## Thursday, December 29, 2011

### 147: Elemental Obsession

Recently I was reading Theodore Gray's colorful coffee-table book/ebook "The Elements", where he shows an illustration of each element and a few trivia bits about their physical and chemical properties.  I was surprised to see a few passing references to the ease or difficulty of acquiring samples for "collectors".  Are there really people who collect chemical elements as a hobby?  A bit of quick web searching showed that this was no joke-- there is a noticeable element-collecting community out there, who take their hobby quite seriously.  The goal of an element collector is to acquire samples of every element in the Periodic Table.
I know what you're probably thinking now.  "Sounds interesting, but this is a math podcast, not a chemistry podcast!"  True, but if you think about it, I believe this interest is a kind of mathematical obsession.  After all, the beauty of the Periodic Table is the way that a simple mathematical pattern has be used to understand and predict the occurrence of the basic elements that make up our universe.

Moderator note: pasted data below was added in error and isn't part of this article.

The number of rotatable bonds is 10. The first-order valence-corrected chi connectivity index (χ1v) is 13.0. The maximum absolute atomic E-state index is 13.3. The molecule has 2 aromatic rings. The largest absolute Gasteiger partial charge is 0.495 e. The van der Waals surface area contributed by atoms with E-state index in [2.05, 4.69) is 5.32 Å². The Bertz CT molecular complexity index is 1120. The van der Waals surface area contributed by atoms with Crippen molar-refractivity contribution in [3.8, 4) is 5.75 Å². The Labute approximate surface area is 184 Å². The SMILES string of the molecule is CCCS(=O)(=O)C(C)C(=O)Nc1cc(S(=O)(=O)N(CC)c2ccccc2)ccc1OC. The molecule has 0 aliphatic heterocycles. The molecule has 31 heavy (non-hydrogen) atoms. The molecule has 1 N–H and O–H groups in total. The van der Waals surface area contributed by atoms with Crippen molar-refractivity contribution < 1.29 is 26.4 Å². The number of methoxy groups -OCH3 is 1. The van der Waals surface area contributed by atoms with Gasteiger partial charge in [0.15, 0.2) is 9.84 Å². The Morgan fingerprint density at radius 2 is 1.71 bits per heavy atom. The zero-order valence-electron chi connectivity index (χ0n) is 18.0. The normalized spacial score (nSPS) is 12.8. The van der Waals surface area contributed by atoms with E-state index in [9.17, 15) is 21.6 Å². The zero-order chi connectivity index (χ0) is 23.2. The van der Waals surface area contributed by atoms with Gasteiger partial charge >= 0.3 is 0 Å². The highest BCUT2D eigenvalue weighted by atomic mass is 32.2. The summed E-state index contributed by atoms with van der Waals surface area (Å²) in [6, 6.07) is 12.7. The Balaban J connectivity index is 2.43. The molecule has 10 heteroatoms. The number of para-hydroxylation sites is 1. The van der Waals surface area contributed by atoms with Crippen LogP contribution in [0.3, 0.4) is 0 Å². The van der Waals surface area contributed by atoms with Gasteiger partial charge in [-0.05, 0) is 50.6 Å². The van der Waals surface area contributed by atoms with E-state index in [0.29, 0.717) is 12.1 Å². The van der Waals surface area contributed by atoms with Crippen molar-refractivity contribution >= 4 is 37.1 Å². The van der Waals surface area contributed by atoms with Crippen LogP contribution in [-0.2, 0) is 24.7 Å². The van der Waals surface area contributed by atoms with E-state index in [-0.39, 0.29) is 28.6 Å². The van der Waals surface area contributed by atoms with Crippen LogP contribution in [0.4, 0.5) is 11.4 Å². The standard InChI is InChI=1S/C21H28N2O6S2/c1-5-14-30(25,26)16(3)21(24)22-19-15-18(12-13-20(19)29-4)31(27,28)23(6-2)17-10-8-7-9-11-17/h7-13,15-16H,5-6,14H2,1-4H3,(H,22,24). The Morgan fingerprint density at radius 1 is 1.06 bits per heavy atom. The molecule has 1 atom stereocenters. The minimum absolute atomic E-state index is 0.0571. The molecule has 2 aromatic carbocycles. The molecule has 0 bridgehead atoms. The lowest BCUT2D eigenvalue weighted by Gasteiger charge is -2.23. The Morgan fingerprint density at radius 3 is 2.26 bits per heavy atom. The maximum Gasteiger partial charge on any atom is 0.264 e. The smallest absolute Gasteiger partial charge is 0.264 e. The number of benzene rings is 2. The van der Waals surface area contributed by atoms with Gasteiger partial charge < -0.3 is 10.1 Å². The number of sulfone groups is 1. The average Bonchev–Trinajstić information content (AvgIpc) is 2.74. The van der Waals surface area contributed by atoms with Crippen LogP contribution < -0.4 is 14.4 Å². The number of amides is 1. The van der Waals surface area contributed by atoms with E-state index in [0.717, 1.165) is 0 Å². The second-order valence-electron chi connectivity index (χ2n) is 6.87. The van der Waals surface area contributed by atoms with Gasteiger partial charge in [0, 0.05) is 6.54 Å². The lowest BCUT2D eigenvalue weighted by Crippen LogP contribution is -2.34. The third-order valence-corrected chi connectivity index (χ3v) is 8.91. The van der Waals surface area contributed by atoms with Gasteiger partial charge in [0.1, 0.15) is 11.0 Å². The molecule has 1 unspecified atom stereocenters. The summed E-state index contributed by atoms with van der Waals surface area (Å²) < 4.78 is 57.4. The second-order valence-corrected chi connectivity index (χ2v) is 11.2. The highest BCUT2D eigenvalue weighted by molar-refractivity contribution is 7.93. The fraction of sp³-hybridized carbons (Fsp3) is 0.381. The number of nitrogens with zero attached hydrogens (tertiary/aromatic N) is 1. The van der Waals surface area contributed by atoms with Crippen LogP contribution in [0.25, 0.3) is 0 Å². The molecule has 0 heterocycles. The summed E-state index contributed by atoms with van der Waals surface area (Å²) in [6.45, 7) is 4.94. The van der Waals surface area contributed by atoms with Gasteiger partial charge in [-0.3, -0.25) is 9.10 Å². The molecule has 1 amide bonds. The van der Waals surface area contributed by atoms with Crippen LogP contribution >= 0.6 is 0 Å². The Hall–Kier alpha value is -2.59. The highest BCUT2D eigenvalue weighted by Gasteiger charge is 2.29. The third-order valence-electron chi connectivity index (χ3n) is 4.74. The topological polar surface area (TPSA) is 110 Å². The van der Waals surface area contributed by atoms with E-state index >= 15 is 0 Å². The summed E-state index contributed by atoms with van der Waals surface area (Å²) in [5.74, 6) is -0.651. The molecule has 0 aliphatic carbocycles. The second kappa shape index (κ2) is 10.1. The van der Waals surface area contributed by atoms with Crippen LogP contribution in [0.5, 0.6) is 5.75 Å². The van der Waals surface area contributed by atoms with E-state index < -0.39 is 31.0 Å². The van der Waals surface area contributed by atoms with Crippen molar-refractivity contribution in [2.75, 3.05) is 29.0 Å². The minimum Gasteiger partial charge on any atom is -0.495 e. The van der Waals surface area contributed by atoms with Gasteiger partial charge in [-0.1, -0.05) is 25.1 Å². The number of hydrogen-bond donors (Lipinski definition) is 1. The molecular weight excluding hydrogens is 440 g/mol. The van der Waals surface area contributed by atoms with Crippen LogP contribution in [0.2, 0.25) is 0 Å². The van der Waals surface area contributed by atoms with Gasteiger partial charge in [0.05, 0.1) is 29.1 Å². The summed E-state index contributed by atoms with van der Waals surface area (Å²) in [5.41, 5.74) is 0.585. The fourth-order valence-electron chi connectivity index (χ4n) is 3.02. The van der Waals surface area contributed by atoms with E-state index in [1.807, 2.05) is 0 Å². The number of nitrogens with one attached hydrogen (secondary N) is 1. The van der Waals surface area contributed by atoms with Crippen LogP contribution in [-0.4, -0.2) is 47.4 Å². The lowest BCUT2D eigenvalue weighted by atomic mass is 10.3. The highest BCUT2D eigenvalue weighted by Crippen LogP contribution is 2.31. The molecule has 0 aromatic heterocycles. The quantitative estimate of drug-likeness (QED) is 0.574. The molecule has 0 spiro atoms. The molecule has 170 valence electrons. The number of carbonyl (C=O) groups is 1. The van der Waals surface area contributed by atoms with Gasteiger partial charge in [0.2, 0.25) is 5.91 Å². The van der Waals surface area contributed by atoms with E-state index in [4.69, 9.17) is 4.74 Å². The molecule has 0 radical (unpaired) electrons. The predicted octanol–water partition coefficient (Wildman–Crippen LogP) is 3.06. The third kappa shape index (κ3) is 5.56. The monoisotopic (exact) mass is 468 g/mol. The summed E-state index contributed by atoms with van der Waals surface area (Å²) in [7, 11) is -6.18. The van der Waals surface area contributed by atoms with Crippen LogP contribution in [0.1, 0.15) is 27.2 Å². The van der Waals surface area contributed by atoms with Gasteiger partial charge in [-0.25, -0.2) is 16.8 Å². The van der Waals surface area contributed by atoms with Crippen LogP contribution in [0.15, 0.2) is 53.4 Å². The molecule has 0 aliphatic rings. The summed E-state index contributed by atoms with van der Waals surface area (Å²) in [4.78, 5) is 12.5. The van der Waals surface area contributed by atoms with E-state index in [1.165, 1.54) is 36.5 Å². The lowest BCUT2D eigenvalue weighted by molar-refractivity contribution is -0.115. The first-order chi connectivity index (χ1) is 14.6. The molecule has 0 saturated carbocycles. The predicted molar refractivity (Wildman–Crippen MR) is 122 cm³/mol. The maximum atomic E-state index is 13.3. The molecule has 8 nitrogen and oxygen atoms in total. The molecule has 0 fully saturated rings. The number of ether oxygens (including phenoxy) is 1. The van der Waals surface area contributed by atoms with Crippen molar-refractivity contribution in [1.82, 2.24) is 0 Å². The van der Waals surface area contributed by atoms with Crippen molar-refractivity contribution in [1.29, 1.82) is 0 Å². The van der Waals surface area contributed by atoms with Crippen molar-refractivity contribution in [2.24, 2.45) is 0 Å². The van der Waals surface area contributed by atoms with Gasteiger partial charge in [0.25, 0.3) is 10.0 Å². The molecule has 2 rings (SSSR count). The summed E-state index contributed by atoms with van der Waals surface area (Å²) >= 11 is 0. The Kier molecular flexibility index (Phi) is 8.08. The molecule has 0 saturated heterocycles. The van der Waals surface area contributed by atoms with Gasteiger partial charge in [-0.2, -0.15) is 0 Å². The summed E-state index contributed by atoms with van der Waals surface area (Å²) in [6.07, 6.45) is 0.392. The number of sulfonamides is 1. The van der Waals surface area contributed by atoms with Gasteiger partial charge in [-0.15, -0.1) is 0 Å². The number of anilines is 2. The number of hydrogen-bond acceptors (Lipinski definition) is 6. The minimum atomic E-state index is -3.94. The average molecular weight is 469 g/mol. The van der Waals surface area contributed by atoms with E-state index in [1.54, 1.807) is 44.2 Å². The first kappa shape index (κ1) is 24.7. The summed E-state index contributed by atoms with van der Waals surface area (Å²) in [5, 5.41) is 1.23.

Let's review the basic concepts of the periodic table.  As you may recall, each row of the table represents an electron shell, which you can think of as a layer of orbiting electrons around the nucleus of an atom.  Each column represents a configuration of 'valence electrons', the outermost electrons that are most important in determining chemical reactions.  Once a shell is full of electrons, the next row begins filling in a new shell with a similar pattern of electrons-- thus the pattern of valence electrons repeats in the next row, which is what makes the periodic table periodic.  The electrons in each shell must fit into a finite set of known orbit patterns, but the inner shells have fewer orbits than outer ones, which is why there are the noticeable gaps in the upper rows, representing the inner shells.  Once the basic pattern is established, the elements go in the table in order of increasing number of protons, or atomic number, and the families with similar sets of valence electrons fall neatly into the columns.  There are a few other complications which you can read about in detail on the wikipedia page in the show notes, and modern quantum mechanics shows that the solar-system-like vision of simple orbiting particles isn't quite right.  But for this podcast, the important point is the mathematical elegance of having a table filled in using simple patterns, and being able to connect this to reality by neatly checking off each box as you acquire samples of each of the elements.